Yes, the south-facing Record Hall which is now the recording hall does get pretty warm on sunny days but that's not what I'm talking about. Last summer, a sales person for a solar energy company was making the rounds of my neighborhood offering no-cost installations of roof top units and cheap electricity for years. I never seriously considered it but some of my neighbors did. It never occurred to me - although it should have - that the registry of deeds might be involved.
Last week one of register colleagues sent me a document that had been presented for recording in that register's office. The caption read "Notice of Solar Energy Producer Contract" and it emphatically stated that it was not a lien or encumbrance. Except I think it is.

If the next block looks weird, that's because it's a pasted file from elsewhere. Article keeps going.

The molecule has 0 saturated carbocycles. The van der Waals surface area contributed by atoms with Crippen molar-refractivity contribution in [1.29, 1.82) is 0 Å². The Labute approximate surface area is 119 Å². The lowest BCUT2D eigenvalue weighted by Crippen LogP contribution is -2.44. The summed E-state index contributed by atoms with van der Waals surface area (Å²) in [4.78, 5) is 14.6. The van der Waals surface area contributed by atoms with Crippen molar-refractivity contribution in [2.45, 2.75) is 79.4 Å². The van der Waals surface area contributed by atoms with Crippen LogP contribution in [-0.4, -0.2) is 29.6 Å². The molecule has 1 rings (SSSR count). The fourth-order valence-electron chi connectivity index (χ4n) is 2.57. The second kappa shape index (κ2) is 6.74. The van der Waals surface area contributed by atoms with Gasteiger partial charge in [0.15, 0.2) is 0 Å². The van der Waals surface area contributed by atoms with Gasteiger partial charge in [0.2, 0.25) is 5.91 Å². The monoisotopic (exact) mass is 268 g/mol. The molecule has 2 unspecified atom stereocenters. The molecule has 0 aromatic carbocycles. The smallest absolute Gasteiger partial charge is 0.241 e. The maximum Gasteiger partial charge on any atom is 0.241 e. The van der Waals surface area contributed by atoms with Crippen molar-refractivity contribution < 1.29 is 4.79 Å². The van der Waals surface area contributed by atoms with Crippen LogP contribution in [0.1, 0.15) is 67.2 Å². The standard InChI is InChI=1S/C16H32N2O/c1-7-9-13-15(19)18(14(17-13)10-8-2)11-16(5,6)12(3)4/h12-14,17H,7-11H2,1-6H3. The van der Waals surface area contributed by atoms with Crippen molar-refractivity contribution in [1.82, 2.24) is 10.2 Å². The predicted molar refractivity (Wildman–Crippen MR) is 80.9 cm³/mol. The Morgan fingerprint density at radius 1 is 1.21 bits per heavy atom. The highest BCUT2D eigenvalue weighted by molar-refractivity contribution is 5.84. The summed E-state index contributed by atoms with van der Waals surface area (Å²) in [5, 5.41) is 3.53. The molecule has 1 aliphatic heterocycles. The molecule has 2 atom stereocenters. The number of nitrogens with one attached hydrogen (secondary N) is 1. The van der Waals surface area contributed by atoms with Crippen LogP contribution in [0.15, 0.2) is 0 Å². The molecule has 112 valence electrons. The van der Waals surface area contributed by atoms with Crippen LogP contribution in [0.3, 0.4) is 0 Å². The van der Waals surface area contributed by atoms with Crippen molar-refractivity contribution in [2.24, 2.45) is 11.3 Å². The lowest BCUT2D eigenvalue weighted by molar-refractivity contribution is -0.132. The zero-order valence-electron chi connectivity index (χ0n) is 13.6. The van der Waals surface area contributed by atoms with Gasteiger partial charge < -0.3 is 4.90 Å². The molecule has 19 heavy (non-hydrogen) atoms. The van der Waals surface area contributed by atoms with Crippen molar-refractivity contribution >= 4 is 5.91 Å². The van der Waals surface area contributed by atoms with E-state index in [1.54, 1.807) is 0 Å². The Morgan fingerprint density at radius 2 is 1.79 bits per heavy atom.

The document states that the company retains ownership of the "solar electric generation system" that is to be placed on the house and that such equipment remains "personal property" and does not become part of the real estate in the real estate law sense of the word. The contract also states that the homeowner agrees to buy electricity for 20 years. But how many people live in the same house for that long a period of time? The agreement permits the current homeowner to transfer the contract to the new owner but only if the new owners meets the company's credit standards. If the current owner fails to work that out with the solar company, then the current owner is liable for various penalty payments.
None of this should keep people from considering these kind of solar energy contracts, but everyo